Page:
Megaladapidae is one of the families of primates that is often argued over by taxonomists. Everyone has an opinion in taxonomy. I have decided to put it as a separate family because honestly, sportive lemurs are pretty cool. Megaladapids were said to be extinct because the taxonomic group originally covered all of the giant lemurs the size of gorillas that use to roam Madagascar. But like most megafauna, it was killed off by humans.
Primates in the family Indriidae are also found on the island of Madagascar, but these primates are a bit different from the lemurs we have been talking about so far. The species included in the family indriidae are indris, sifakas, and woolly lemurs. Although I said they were different they still share several commonalities like the fact that indriids are not monkeys, but also lemurs, they are also strepsirrhines who have wet noses, and are diurnal.
Forward: This is a long post, but it is my hope that you will make it to the end. Getting the chance to meet someone as inspiring as Jane Goodall is an experience I could not limit to a few hundred words. And although this is a post that may not introduce to you a new species or a conservation crisis, I think that it can introduce you to hope if you will let it.
I arrived exactly one hour early. I stood and watched the meerkats outside of the Woburn Safari Park’s Safari Lodge, biding my time until the doors opened and I could find my seat. Even before seeing Jane Goodall standing a mere 10 feet from me the day was perfect. I had seen my first ever wild pheasant, which could seem silly to many people, but for me it was incredibly exciting. Even the mundane turns magical on the day you get to meet your life-long hero.
One of the few animals I saw on a regular basis while in Sierra Leone was the Great Blue Turaco. The first time I was told by Papanie that the giant blue bird that flew overhead was a turaco I was shocked. The turaco I had worked with in Dallas had barely been half that size! But the more I saw them the more resemblance I saw to Marty, my Dallas-dwelling turaco. So in honor of the Great Blue Turaco and the amazing wildlife of Sierra Leone, lets have them be the next focus for an Odd Animal Profile.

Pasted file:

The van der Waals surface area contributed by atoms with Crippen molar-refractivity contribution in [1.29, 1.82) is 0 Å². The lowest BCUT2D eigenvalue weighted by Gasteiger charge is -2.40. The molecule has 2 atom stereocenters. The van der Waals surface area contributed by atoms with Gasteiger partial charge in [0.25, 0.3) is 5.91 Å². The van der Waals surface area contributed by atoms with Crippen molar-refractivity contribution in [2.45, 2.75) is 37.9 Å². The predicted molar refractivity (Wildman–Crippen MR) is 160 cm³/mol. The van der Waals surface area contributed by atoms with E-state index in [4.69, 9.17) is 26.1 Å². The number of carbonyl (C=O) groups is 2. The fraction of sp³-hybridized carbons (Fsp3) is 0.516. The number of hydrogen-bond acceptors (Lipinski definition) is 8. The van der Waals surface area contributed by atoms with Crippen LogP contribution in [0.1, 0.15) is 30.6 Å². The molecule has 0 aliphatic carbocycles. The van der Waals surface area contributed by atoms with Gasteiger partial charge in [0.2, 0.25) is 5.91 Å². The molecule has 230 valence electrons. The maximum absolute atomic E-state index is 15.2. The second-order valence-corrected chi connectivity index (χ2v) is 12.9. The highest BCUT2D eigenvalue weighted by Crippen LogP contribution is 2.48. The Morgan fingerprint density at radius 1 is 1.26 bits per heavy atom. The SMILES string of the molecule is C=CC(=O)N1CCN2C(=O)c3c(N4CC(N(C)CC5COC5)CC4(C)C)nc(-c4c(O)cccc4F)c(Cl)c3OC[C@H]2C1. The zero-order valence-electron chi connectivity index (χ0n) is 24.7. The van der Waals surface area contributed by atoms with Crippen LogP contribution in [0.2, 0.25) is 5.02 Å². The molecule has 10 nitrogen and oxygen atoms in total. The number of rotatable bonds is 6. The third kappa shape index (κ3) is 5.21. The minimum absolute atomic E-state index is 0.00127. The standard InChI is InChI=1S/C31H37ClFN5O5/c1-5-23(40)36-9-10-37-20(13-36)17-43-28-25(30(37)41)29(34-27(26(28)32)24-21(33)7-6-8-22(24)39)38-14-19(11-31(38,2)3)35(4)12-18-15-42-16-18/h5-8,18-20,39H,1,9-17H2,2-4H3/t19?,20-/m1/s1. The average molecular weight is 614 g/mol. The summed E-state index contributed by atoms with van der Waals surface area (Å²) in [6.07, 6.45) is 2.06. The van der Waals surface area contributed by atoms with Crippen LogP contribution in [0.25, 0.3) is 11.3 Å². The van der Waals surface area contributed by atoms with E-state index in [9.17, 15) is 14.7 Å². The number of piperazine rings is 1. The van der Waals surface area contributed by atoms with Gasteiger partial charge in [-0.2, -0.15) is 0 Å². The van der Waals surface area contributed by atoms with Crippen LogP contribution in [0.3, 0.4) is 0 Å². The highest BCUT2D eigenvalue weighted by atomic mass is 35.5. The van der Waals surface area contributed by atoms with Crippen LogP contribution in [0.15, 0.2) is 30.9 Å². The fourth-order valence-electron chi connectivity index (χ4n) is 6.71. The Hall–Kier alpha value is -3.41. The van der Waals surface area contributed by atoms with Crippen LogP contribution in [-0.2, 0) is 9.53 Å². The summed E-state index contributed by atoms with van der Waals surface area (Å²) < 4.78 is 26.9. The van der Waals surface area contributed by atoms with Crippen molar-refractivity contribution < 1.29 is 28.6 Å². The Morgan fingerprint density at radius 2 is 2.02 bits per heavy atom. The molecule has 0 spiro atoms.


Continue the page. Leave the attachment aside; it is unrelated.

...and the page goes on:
Corythaeola cristata. I don’t normally include the scientific names in my O.A.P.s but Corythaeola crostata rolls off of the tongue with such grace. It is a name that couldn’t belong to any other animal than this giant, blue bird. Continue reading OAP: Great Blue Turaco
The Great Limpopo Transfrontier Park is one of the largest national parks in the world and one of the few national parks that actually covers multiple countries. This was in hopes to create a protected migration path for a variety of the species found in this park. So lets learn a little bit more about this amazing park.
Everything you need to know about orangutans. There are a lot of things, but if you want a quick run down of the species, what they’re like and the troubles they are facing in the wild. Orangutans are critically endangered, as over 50% of the orangutan population has been lost over the last 50 years. This is mainly due to hunting and habitat loss. There are quite a few different organizations working to save the orangutan, most notably OFI which was started by Dr. Birute Galdikas who conducted the first ever long term study of orangutans in 1971. Since then we have learned a lot about orangutans, especially in that they are extensive tool users and they are much more social than previously thought.
Click on the photo for the full infograph! (You won’t regret it!)
I got to meet up with lead okapi keeper Megan Lumpkin at the Dallas Zoo last week and she told me all about the DZ’s leading okapi breeding program! She was so nice and welcoming and let me see the DZ’s new baby okapi and the process by which they weigh her every morning and I even got to meet their oldest okapi and give her a good ear scratching!
A little while back I posted about the Aceh Protected Forest, a national park in peril and some ways that it might be improved. But there are still a lot of parks in peril out there, one that especially comes to mind is Masoala National Park in Madagascar. Madagascar has lost 85% of it’s forest to slash and burn farming, but it’s also one of the most unique ecosystems on the planet. How can we keep the lemurs leaping through the quickly falling forests of Madagascar? Well I guess you’ll just have to keep reading…
After 13 years of searching, setting up over 1,500 camera traps, baited traps the Formosan clouded leopard (Neofelis nebulosa brachyura) has been declared extinct. This has been suspected for some time, though scientists still held out hope, even though there has not been a confirmed sighting in over 30 years.
I am very excited to announce Endangered Living’s first video in our new video blog series “Videos About Your Wild World.” I have been wanting to branch into video blogging for a while now, but I wasn’t quite sure which route to take. This is a short educational video that focuses on bumble dart frogs, a species of South American poison dart frog.
Hopeful within the coming weeks I will get the chance to add some sound and a better title/introduction. But for now, I am proud of my self seeing as I had to learn a whole new version of Final Cut to make this video. I promise if you stick around the videos will only get better in quality from here on out.